It was definitely soft and there was some noise. Not sure if the exposure/environment/operator was the main cause, but, like you said, it claims no noise. I think this was a good extreme example. It shows the latitude of the color, but also shows the limitations with the noise. From the rest of the footage That I saw, there wasn’t really any noise. Pretty happy overall.
It’s always fun to see post-production people at work since we’re usually way, way, way behind the scenes. Below are two images of Rob grading at his DaVinci Resolve. He’s working on a matte around the actress.
If you look closely at the images above of Rob working you’ll see he is using older DaVinci 2K control panels. The DaVinci 2K systems were hardware color grading systems that were used for years and are still in use at some facilities today. They were the standard for color correction long before DaVinci came along with the Resolve and even longer before Blackmagic Design bought DaVinci Systems and gave us the Resolve we know today. I asked Rob about that 2K panel since Blackmagic Design offer an updated Resolve panelthat runs around $30,000. He said this about the 2K panel and his Resolve system in general:
I am using the 2k panel on a Linux resolve. It’s not compatible with the Mac. We have both Mac and Linux licenses and mainly use the Mac as an assistant/render station. It plays much nicer with quicktime codecs. We opted to keep the 2k panel so we could switch back to the 2k via KVM switch. All it takes is a panel reboot and we are good to go. Also we have a Cintel Ursa Diamond for archival SD transfers that the new panel couldn’t do either. I had no problem adjusting to the new controls, though. All we had to do was pop off the old keys and put new ones on. Things that didn’t exist before (nodes, 3d, etc) were just a matter of switching key caps. So I don’t have much of a comparison to offer. I was told the only difference was that some keys required some sub menus rather than one key stroke.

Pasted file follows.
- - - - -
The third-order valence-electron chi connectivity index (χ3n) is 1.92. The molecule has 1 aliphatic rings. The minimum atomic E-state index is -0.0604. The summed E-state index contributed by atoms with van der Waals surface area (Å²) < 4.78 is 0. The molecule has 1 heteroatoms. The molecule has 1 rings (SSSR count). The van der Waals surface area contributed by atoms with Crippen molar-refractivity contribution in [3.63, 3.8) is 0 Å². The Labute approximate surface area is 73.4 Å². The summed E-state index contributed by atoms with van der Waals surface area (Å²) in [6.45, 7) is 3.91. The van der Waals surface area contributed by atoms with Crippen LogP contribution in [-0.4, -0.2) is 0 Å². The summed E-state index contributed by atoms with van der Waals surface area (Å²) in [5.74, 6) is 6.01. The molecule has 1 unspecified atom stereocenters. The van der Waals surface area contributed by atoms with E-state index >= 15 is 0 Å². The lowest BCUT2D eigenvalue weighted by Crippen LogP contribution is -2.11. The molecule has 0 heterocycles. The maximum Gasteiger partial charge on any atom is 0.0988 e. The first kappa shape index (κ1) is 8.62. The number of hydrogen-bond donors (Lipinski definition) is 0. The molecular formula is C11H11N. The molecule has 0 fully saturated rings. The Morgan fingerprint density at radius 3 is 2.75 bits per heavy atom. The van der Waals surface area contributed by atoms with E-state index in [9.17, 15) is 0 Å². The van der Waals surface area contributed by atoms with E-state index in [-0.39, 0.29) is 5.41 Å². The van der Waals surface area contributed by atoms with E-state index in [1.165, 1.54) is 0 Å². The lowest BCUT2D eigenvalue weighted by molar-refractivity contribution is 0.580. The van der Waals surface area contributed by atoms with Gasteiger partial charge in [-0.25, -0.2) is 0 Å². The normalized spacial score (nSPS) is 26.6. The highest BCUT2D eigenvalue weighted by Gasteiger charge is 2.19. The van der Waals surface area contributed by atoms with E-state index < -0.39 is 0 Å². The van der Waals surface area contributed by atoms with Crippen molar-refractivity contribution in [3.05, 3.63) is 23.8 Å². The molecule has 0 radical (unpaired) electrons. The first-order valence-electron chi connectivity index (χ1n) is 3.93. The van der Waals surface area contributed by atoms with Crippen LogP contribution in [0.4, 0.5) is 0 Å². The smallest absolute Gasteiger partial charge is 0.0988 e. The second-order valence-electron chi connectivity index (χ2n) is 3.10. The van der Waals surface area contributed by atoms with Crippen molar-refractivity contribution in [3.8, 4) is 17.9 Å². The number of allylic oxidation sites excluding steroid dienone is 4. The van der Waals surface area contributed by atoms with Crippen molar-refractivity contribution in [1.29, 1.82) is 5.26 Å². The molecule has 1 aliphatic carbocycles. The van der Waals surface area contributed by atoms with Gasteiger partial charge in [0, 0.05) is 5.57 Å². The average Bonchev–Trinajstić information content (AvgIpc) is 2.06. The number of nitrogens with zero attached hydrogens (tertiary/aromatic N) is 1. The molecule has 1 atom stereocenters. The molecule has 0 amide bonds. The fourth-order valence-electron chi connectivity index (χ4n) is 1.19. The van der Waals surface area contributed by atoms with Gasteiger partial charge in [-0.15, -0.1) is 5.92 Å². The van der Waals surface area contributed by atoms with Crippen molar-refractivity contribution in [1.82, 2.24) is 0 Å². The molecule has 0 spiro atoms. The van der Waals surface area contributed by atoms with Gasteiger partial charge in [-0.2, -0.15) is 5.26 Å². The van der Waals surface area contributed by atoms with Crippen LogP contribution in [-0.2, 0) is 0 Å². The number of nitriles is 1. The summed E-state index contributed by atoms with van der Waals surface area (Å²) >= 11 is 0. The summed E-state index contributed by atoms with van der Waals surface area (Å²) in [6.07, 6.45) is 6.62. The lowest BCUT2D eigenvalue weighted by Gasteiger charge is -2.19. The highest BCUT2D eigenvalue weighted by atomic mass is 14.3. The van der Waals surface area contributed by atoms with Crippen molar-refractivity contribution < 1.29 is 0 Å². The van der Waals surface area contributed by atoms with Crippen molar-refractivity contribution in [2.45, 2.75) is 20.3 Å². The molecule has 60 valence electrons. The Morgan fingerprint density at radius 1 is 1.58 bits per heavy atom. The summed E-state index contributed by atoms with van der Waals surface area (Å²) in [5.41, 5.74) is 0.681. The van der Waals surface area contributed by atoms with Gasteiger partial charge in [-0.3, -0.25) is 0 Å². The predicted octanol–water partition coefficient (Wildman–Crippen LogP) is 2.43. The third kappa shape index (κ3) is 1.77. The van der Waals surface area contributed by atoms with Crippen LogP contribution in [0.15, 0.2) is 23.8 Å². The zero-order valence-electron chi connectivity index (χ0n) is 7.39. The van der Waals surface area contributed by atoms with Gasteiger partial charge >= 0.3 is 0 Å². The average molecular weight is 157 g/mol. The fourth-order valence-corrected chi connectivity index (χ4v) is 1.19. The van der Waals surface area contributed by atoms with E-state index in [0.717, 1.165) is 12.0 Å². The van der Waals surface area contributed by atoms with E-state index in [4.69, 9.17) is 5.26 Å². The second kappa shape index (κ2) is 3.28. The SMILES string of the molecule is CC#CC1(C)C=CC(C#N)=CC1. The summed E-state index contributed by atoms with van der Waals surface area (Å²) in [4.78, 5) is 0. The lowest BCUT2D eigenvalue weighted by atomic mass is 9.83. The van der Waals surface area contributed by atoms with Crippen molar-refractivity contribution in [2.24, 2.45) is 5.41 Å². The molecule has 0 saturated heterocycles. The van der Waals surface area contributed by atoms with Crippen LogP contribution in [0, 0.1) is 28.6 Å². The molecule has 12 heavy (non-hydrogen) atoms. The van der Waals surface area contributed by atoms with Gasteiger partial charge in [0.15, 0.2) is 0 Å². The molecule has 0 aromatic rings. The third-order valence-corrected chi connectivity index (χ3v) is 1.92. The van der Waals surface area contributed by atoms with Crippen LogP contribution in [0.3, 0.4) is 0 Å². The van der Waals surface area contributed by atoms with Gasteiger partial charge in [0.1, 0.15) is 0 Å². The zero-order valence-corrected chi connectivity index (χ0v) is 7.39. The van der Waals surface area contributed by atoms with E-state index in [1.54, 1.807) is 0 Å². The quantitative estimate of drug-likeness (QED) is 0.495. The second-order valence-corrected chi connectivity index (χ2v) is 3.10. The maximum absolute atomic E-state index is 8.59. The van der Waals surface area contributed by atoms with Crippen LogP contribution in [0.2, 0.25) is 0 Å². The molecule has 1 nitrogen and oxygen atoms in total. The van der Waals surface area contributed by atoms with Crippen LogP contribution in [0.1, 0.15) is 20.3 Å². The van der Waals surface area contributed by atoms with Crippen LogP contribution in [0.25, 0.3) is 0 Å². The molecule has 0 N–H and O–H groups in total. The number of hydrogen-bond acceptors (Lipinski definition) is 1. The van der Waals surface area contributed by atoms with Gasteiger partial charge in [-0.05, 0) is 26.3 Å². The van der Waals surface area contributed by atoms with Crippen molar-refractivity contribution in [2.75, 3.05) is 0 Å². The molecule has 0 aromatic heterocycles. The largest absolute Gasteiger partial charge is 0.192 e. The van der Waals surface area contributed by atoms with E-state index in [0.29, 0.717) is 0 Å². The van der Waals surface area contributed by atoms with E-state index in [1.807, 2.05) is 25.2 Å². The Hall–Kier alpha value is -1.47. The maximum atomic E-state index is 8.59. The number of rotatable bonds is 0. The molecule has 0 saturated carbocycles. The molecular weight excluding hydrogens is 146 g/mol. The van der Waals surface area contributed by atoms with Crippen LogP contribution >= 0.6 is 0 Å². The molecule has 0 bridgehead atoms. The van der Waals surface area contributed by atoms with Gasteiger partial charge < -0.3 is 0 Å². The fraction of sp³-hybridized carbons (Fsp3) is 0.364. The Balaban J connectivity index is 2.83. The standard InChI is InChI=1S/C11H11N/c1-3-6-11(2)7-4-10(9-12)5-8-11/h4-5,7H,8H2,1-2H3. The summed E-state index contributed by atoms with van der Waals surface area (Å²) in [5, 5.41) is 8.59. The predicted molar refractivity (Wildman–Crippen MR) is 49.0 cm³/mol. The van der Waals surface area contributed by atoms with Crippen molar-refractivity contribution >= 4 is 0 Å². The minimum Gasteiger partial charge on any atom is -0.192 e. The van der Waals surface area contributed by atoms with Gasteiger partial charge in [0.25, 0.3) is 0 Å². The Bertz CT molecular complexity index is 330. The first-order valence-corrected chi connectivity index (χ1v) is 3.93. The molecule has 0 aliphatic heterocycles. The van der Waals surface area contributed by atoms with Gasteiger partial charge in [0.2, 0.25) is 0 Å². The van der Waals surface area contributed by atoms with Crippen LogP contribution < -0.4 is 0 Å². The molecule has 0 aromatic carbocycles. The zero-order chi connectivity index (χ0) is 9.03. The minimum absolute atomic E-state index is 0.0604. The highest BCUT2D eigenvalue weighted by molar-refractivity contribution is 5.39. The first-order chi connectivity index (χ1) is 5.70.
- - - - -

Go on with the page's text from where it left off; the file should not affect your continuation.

And here’s a few words from BOSCPUG’s Daniel B©rub© about the production of Hustle as well:
I’m just trying to get the word out about the good people involved in making this little short, if anything it is more about the crew getting together to make this than the camera itself. It shows how ideas can spur actions amongst likeminded creatives and if anything Hustle acts as a flag planted in the ground in Boston for more decisive collaboration and examples of the great talent that exists in Beantown!
We all met at Felt Boston with the C300 with only three hours to be there and an empty pool hall. During the course of letting each filmmaker there have a test try behind the C300 we realized what we were shooting could be turned into a basic story. It’s funny because at that point my friend Rick Macomber of Macomber Productions came up to me after shooting with it for an hour and told me he had an “Epissany” while taking a rest break about an idea we could run with and we all pulled together to shoot the rest of what you see in Hustle.
Thanks to those involved in Hustle as it was fun to see some of the behind the scenes images and information that went on in the post-production.